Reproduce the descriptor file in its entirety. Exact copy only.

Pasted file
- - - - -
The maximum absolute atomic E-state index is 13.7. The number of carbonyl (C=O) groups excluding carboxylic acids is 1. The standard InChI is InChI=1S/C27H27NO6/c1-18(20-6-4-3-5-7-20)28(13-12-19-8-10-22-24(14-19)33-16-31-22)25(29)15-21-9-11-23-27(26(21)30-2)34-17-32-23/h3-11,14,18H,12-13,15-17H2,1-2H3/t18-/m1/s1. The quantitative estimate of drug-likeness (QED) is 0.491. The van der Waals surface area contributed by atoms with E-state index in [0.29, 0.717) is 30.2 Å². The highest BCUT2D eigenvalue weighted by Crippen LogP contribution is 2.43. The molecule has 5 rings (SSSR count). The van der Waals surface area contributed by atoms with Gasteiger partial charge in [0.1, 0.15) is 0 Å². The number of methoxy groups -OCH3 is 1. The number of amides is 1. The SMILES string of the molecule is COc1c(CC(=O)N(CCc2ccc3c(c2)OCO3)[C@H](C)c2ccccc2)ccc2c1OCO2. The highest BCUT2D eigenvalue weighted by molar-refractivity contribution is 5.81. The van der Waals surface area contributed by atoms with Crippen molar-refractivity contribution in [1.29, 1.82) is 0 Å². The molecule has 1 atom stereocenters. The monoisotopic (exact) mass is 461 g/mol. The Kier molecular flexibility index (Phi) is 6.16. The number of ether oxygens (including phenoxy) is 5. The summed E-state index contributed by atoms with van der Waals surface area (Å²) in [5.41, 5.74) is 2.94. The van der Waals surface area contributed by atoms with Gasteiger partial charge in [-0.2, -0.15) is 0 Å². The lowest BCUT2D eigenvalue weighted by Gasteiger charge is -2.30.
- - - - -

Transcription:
The maximum absolute atomic E-state index is 13.7. The number of carbonyl (C=O) groups excluding carboxylic acids is 1. The standard InChI is InChI=1S/C27H27NO6/c1-18(20-6-4-3-5-7-20)28(13-12-19-8-10-22-24(14-19)33-16-31-22)25(29)15-21-9-11-23-27(26(21)30-2)34-17-32-23/h3-11,14,18H,12-13,15-17H2,1-2H3/t18-/m1/s1. The quantitative estimate of drug-likeness (QED) is 0.491. The van der Waals surface area contributed by atoms with E-state index in [0.29, 0.717) is 30.2 Å². The highest BCUT2D eigenvalue weighted by Crippen LogP contribution is 2.43. The molecule has 5 rings (SSSR count). The van der Waals surface area contributed by atoms with Gasteiger partial charge in [0.1, 0.15) is 0 Å². The number of methoxy groups -OCH3 is 1. The number of amides is 1. The SMILES string of the molecule is COc1c(CC(=O)N(CCc2ccc3c(c2)OCO3)[C@H](C)c2ccccc2)ccc2c1OCO2. The highest BCUT2D eigenvalue weighted by molar-refractivity contribution is 5.81. The van der Waals surface area contributed by atoms with Crippen molar-refractivity contribution in [1.29, 1.82) is 0 Å². The molecule has 1 atom stereocenters. The monoisotopic (exact) mass is 461 g/mol. The Kier molecular flexibility index (Phi) is 6.16. The number of ether oxygens (including phenoxy) is 5. The summed E-state index contributed by atoms with van der Waals surface area (Å²) in [5.41, 5.74) is 2.94. The van der Waals surface area contributed by atoms with Gasteiger partial charge in [-0.2, -0.15) is 0 Å². The lowest BCUT2D eigenvalue weighted by Gasteiger charge is -2.30.